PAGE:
House Democrats’ Plan to Tax the Rich Leaves Vast Fortunes Unscathed

The House Ways and Means Committee’s proposal to pay for trillions in social spending leaves wealth gains and inheritances largely alone. It focuses instead on a more traditional target: income.

By Jonathan Weisman and Jim Tankersley

WASHINGTON — House Democrats on Monday presented a plan to pay for their expansive social policy and climate change package by raising taxes by more than $2 trillion, largely on wealthy individuals and profitable corporations.

But the proposal, while substantial in scope, stopped well short of changes needed to dent the vast fortunes of tycoons like Jeff Bezos and Elon Musk, or to thoroughly close the most egregious loopholes exploited by high-flying captains of finance. It aimed to go after the merely rich more than the fabulously rich.

Facing the delicate politics of a narrowly divided Congress, senior House Democrats opted to be more mindful of moderate concerns in their party than of its progressive ambitions. They focused on traditional ways of raising revenue: by raising tax rates on income rather than targeting wealth itself.

Representative Dan Kildee of Michigan, a Democrat on the Ways and Means Committee, which crafted the plan, called it “the boldest common denominator.”

“Being for something doesn’t make it law; 218 votes in the House, 50 votes in the Senate and the president’s signature make it law,” he said, adding, “What I don’t want is another noble defeat.”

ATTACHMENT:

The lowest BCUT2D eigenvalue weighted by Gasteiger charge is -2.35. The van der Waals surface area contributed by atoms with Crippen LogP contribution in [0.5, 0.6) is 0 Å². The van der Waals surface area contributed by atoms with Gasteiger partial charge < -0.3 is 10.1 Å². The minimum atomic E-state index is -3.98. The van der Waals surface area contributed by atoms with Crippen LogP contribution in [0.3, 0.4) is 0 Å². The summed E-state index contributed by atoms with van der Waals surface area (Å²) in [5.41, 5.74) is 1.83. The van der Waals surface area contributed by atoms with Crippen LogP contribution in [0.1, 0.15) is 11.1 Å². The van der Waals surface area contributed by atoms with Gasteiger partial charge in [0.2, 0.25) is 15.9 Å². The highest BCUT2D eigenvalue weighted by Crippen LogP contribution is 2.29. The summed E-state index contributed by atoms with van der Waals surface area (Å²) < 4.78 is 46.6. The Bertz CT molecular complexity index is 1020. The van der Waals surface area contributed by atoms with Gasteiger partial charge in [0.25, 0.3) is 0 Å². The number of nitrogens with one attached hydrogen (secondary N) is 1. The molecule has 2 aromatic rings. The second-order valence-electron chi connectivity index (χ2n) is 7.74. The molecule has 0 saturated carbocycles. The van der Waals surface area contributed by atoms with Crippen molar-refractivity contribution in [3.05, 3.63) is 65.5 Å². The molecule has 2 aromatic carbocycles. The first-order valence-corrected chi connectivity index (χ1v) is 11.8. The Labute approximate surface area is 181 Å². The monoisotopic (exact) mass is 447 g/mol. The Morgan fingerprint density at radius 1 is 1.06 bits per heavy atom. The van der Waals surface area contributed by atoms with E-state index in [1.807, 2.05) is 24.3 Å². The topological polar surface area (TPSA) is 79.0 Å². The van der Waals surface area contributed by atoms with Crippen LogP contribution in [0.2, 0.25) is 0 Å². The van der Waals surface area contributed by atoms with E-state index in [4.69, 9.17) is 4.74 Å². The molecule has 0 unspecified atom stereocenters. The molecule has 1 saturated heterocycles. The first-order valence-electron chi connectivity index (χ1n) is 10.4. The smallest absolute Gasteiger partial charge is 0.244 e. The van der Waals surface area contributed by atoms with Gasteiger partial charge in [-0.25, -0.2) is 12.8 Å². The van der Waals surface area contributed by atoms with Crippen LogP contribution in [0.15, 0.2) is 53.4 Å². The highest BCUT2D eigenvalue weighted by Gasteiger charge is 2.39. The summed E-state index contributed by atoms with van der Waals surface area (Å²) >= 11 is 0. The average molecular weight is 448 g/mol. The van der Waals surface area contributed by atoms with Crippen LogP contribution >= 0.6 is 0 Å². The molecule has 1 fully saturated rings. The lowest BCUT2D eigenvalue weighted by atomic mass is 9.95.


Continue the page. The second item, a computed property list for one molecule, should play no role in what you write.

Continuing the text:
The proposal includes nearly $2.1 trillion in increased tax revenues, the nonpartisan Joint Committee on Taxation estimated on Monday. Democrats say those increases will go a long way to funding President Biden’s ambitions to expand the federal government’s role in education, health care, climate change, paid leave and more.

But the bill dispenses of measures floated by the White House and Senate Democrats to tax wealth or to close off avenues that the superrich have exploited to pass on a lifetime of gains to their heirs tax-free.

“It would be a monumental mistake for Congress to pass a bill that really exempts billionaires,” said Senator Ron Wyden of Oregon, the Democratic chairman of the Finance Committee.

Key Democrats cautioned on Monday that the House proposal was likely to change — perhaps considerably — as Mr. Biden’s economic agenda wends its way through the House and Senate, where Democrats hold slim majorities and must hold nearly every member of their ideologically diverse caucus together. But White House officials welcomed the Ways and Means plan and said it took important steps toward the president’s vision of a tax code that rewards ordinary workers at the expense of the very rich.

The proposal includes substantial measures to raise taxes on the rich. Taxable income over $450,000 — or $400,000 for unmarried individuals — would be taxed at 39.6 percent, the top rate before President Donald J. Trump’s 2017 tax cut brought it to 37 percent. The top capital gains rate would rise to 25 percent from 20 percent, considerably less than a White House proposal that would have taxed investment gains as income for the richest, at 39.6 percent.

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